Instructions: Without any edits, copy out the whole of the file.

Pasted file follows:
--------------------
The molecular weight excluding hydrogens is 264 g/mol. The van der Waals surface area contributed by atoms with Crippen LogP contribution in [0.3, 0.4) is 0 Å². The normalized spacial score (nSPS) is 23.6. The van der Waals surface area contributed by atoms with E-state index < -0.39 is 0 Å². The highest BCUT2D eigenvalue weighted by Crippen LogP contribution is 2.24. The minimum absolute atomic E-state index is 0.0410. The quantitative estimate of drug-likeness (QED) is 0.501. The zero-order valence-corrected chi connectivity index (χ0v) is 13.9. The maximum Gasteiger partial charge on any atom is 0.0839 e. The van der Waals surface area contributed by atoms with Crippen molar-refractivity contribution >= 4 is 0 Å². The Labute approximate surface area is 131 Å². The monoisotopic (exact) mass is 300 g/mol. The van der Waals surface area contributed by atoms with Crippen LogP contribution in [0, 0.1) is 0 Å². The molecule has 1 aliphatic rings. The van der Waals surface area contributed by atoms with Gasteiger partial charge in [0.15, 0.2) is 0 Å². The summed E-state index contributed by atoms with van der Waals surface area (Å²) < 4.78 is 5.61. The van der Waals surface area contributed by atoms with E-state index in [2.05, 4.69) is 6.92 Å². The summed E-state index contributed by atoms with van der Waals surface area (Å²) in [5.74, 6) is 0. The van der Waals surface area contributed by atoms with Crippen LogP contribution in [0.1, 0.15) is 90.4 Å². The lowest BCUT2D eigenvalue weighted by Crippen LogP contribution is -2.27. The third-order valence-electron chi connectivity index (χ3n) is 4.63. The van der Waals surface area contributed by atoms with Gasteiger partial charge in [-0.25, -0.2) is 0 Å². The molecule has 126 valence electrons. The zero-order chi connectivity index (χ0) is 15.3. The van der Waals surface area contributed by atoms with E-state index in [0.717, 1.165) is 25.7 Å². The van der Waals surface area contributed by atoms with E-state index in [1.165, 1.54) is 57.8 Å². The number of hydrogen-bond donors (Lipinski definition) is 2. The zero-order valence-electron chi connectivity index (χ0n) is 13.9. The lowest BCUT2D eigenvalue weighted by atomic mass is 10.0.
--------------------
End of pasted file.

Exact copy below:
The molecular weight excluding hydrogens is 264 g/mol. The van der Waals surface area contributed by atoms with Crippen LogP contribution in [0.3, 0.4) is 0 Å². The normalized spacial score (nSPS) is 23.6. The van der Waals surface area contributed by atoms with E-state index < -0.39 is 0 Å². The highest BCUT2D eigenvalue weighted by Crippen LogP contribution is 2.24. The minimum absolute atomic E-state index is 0.0410. The quantitative estimate of drug-likeness (QED) is 0.501. The zero-order valence-corrected chi connectivity index (χ0v) is 13.9. The maximum Gasteiger partial charge on any atom is 0.0839 e. The van der Waals surface area contributed by atoms with Crippen molar-refractivity contribution >= 4 is 0 Å². The Labute approximate surface area is 131 Å². The monoisotopic (exact) mass is 300 g/mol. The van der Waals surface area contributed by atoms with Crippen LogP contribution in [0, 0.1) is 0 Å². The molecule has 1 aliphatic rings. The van der Waals surface area contributed by atoms with Gasteiger partial charge in [0.15, 0.2) is 0 Å². The summed E-state index contributed by atoms with van der Waals surface area (Å²) < 4.78 is 5.61. The van der Waals surface area contributed by atoms with E-state index in [2.05, 4.69) is 6.92 Å². The summed E-state index contributed by atoms with van der Waals surface area (Å²) in [5.74, 6) is 0. The van der Waals surface area contributed by atoms with Crippen LogP contribution in [0.1, 0.15) is 90.4 Å². The lowest BCUT2D eigenvalue weighted by Crippen LogP contribution is -2.27. The third-order valence-electron chi connectivity index (χ3n) is 4.63. The van der Waals surface area contributed by atoms with Gasteiger partial charge in [-0.25, -0.2) is 0 Å². The molecule has 126 valence electrons. The zero-order chi connectivity index (χ0) is 15.3. The van der Waals surface area contributed by atoms with E-state index in [0.717, 1.165) is 25.7 Å². The van der Waals surface area contributed by atoms with E-state index in [1.165, 1.54) is 57.8 Å². The number of hydrogen-bond donors (Lipinski definition) is 2. The zero-order valence-electron chi connectivity index (χ0n) is 13.9. The lowest BCUT2D eigenvalue weighted by atomic mass is 10.0.